In March, Frie filed a complaint with the secretary of state’s office also hoping to remove her signature from the petition.
Three others filed similar grievances, while Tracy Sear, an interior designer from Englewood, reported similarly misleading tactics to the secretary of state, but chose not to sign any petitions.
Sear was approached in early February outside of a Target store by a man who said that the initiative would restore “equality in the workplace.” When Sear asked him whether the measure would destroy affirmative action, he told her that it “could” eliminate some parts of it. According to Sear’s complaint, “I had to ask very specifically a couple of times and press him for an answer before he would admit that the measure would in fact eliminate affirmative action.”
The next day, Sear had a similar experience with a female petitioner outside a King Soopers who said that the initiative would stop “preferential hiring.”
“The language is so vague, it is hard to wrap your mind around what the ramifications could be,” says Sear.
The complainants — whose grievances were compiled into a single case — were told that they could not take their names off of the petitions. “It is kind of like casting a vote,” explains Rich Coolidge, spokesman with the secretary of state’s office. “As soon as you cast your ballot it is counted.” They were referred to an administrative law judge to hash out their grievances against Amendment 46’s backers.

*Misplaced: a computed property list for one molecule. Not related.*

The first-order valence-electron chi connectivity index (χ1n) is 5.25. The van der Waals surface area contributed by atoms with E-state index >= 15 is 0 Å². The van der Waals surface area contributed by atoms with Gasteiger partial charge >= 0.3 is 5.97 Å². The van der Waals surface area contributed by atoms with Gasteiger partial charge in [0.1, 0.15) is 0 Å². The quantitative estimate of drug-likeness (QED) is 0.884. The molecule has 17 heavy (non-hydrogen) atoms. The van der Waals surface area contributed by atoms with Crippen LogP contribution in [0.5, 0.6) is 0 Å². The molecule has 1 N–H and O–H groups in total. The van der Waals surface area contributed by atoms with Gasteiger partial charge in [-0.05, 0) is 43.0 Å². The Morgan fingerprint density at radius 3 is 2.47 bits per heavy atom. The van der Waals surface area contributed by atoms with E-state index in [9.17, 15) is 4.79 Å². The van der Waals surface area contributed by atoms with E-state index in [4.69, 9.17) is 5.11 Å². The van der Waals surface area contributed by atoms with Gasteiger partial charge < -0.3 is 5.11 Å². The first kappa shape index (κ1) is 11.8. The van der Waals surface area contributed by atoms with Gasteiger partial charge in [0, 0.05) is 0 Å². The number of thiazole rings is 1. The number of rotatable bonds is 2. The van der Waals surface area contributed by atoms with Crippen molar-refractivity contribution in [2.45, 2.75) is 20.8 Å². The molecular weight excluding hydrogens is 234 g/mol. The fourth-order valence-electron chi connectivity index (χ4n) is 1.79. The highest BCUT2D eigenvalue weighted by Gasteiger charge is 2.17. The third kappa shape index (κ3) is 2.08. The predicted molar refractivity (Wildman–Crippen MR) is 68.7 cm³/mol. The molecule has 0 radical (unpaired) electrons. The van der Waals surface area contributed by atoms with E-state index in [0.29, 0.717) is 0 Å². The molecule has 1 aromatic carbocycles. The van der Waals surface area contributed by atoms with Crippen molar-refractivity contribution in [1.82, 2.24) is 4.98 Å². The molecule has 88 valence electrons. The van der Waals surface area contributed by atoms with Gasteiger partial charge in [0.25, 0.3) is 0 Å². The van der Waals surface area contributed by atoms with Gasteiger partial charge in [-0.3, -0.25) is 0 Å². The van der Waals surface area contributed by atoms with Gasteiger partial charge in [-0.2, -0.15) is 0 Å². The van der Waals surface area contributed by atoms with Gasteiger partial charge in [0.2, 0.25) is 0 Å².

But the judge dismissed their complaints on Friday, saying that they did not provide enough detail to move forward. Sear says that they were asked to cite Colorado statute that was violated.
“This took a toll on all of us,” says Sear, who doesn’t know if she will re-file her complaint. “It developed a life of its own and turned into a much more technical and time-consuming endeavor than we expected.”
Amendment 46’s backers, meanwhile, say they are pleased with the outcome.
“Given the lack of evidence presented by our opposition, the court did the right thing by dismissing all of the complaints,” said Jessica Peck Corry, director of the Colorado Civil Rights Initiative and a policy analyst with the conservative Independence Institute think tank, in an e-mail. “We will continue to fight with vigor any and all false allegations against Amendment 46.”
The court’s dismissal is just the latest in a string of failed attempts to challenge Amendment 46. Earlier this month, the secretary of state ruled that a counter-initiative aimed at defending affirmative action did not have enough valid signatures to make it onto the ballot. Then the Vote No on Amendment 46 campaign dropped its lawsuit that claimed, among other things, that signature gatherers were trucked in from out of state, which is illegal in Colorado.
“Our opponents have exhausted their legal options and we now welcome them to have an honest debate before voters on the merits of Amendment 46,” said Corry.
To read more of The Colorado Independent’s extensive coverage on Amendment 46 and Ward Connerly’s national efforts, click here.